How the Connected Factory Is Shaping Manufacturing

By
Caroline Goan
July 6, 2016

The concept of the “connected factory” is fast becoming a reality for manufacturers. A range of innovations which loosely fall under the label of  “Industry 4.0” have all contributed to the flourishing of a consolidated, connected and flexible model of organizing factory operations. These innovations primarily relate to the ability of machines to effectively communicate with each other, the integrated flow of data to a centralized platform, and cross-device functionality. Fundamentally, connected factories rely on automation and digital management. Cyber-physical systems––those systems where digital technology and physical processes interact––have led to a large degree of self-regulation and efficiency-driving data insights. Where in the past, a large human presence was required on the factory floor, interconnected networks mean that the people responsible for monitoring and controlling production lines can do so remotely from a single interface. Indeed, the level of control that can be exercised from these remote consoles is often wide-ranging, encompassing a huge array of functions, from output level control to repair and maintenance. There’s a lot of vague terminology and buzzwords surrounding this understandably complex topic and in this post, we’re going to cut through some of the ambiguity. We’ve identified five key ways that connected factories are changing and disrupting manufacturing.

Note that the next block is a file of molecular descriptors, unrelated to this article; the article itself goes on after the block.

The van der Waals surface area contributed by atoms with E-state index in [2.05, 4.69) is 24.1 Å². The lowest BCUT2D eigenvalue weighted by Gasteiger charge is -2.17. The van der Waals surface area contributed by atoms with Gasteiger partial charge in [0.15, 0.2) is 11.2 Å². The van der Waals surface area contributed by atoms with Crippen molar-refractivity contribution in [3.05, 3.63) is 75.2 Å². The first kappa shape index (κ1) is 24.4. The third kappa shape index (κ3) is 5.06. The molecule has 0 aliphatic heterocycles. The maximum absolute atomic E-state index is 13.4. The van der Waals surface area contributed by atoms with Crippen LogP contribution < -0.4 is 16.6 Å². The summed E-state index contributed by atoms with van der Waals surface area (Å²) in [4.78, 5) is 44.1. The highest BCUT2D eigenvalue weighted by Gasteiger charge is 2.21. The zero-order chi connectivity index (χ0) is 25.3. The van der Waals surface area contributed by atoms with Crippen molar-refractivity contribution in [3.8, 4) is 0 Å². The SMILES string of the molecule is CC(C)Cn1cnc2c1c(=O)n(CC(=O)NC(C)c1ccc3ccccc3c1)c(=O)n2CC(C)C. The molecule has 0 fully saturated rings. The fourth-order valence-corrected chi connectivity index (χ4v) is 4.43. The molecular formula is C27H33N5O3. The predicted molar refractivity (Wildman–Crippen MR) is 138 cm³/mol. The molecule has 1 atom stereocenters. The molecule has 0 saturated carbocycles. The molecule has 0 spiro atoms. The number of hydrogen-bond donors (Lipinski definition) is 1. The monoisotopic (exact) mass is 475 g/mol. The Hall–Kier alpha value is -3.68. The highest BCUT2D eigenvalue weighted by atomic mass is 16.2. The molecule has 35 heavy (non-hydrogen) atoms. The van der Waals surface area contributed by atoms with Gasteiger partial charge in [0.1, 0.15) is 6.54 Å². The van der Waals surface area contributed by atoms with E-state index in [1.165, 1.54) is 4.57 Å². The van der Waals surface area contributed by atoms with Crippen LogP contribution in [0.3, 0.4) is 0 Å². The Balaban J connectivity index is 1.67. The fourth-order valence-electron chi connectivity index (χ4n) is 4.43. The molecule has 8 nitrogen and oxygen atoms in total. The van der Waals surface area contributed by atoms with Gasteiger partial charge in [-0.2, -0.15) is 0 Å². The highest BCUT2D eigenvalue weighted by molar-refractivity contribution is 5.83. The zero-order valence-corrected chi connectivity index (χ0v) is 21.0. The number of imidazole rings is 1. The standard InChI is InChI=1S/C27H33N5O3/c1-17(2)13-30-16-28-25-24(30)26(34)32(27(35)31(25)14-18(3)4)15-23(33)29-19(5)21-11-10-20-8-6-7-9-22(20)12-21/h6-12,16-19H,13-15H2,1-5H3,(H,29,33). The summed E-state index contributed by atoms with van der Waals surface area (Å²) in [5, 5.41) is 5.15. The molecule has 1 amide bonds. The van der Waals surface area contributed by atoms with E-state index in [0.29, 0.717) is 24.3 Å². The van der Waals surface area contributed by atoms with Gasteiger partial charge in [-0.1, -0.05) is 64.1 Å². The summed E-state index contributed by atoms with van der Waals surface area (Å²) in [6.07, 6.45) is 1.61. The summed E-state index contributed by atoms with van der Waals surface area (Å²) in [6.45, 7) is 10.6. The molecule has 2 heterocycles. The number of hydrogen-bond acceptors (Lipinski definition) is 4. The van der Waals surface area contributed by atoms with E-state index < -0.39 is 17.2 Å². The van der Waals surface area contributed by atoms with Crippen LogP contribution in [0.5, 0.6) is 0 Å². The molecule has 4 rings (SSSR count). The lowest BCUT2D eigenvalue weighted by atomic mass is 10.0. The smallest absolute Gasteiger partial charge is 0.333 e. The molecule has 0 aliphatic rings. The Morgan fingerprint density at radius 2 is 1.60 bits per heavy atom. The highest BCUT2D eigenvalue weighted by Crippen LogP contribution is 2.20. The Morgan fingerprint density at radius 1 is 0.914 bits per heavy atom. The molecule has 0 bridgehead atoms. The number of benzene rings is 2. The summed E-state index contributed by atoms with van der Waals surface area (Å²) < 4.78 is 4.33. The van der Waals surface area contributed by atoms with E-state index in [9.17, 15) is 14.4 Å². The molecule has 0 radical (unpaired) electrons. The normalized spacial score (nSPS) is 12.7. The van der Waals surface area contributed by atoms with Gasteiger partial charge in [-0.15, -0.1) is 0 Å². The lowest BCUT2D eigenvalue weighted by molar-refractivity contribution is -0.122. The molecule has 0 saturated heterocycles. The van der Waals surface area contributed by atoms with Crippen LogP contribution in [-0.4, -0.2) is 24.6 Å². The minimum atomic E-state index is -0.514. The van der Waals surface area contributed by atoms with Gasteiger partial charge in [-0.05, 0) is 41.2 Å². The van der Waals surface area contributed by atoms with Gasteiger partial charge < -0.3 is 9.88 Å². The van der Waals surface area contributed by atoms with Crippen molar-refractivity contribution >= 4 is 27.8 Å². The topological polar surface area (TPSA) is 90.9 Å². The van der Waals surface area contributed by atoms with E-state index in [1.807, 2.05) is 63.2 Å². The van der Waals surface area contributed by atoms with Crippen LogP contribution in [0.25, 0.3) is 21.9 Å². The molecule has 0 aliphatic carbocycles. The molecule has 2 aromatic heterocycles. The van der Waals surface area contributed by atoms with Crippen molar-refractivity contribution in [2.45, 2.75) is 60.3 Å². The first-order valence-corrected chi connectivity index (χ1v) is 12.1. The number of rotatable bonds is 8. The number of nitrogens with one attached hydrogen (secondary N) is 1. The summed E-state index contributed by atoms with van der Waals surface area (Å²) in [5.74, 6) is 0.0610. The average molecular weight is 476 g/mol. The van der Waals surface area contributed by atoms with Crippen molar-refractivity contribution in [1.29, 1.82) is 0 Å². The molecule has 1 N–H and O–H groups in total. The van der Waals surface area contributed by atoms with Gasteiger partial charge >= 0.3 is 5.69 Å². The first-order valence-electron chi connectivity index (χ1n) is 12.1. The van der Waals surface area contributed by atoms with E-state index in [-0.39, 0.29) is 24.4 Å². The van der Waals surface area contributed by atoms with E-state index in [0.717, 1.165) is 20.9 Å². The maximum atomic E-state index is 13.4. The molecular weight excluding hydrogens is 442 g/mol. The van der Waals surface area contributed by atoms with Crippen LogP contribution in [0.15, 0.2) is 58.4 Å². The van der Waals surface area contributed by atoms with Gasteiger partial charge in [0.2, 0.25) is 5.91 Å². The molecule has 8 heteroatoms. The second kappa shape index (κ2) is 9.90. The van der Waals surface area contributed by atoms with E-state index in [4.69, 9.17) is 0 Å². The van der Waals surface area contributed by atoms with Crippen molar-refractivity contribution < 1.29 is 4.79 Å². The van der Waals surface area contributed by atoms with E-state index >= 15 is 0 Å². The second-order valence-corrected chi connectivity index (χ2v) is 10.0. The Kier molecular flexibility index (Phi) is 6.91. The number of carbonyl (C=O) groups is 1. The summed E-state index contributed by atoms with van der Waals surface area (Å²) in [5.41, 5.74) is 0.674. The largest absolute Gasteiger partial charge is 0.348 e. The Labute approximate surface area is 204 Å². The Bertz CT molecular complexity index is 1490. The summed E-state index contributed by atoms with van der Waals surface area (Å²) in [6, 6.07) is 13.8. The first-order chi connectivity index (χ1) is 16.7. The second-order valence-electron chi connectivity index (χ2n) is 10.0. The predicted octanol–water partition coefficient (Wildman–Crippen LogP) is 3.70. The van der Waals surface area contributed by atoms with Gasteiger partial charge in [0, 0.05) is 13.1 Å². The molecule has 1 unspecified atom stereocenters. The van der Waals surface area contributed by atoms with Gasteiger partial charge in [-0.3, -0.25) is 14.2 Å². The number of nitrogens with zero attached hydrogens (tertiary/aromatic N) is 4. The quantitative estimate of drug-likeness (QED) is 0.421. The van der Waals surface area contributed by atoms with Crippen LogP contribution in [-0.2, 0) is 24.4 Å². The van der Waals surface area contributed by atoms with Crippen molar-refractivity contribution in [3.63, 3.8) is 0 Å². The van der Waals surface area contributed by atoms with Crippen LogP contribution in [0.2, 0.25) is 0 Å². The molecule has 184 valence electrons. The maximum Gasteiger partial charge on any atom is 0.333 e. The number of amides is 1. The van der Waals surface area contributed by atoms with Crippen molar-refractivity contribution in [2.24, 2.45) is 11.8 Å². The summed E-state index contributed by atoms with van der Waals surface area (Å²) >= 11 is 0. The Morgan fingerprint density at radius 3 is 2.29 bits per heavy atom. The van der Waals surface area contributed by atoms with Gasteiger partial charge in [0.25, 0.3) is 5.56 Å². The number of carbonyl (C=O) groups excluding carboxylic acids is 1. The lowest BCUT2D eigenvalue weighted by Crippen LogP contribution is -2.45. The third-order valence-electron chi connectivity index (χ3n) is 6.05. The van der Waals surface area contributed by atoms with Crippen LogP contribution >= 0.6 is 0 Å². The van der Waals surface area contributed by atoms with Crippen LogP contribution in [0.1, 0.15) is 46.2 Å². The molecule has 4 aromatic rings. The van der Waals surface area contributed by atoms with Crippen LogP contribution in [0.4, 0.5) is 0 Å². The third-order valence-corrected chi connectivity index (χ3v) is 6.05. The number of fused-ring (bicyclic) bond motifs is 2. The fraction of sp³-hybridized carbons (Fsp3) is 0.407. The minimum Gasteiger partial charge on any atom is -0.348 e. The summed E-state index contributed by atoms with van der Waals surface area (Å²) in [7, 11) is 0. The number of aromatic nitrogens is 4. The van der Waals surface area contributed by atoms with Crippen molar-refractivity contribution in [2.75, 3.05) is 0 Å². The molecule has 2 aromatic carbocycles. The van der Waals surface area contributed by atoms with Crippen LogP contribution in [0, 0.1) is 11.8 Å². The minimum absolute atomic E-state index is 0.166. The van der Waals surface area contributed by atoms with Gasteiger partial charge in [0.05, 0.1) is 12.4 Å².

How the Connected Factory Is Shaping Manufacturing

1. Connected factories are reaching all parts of the supply chain.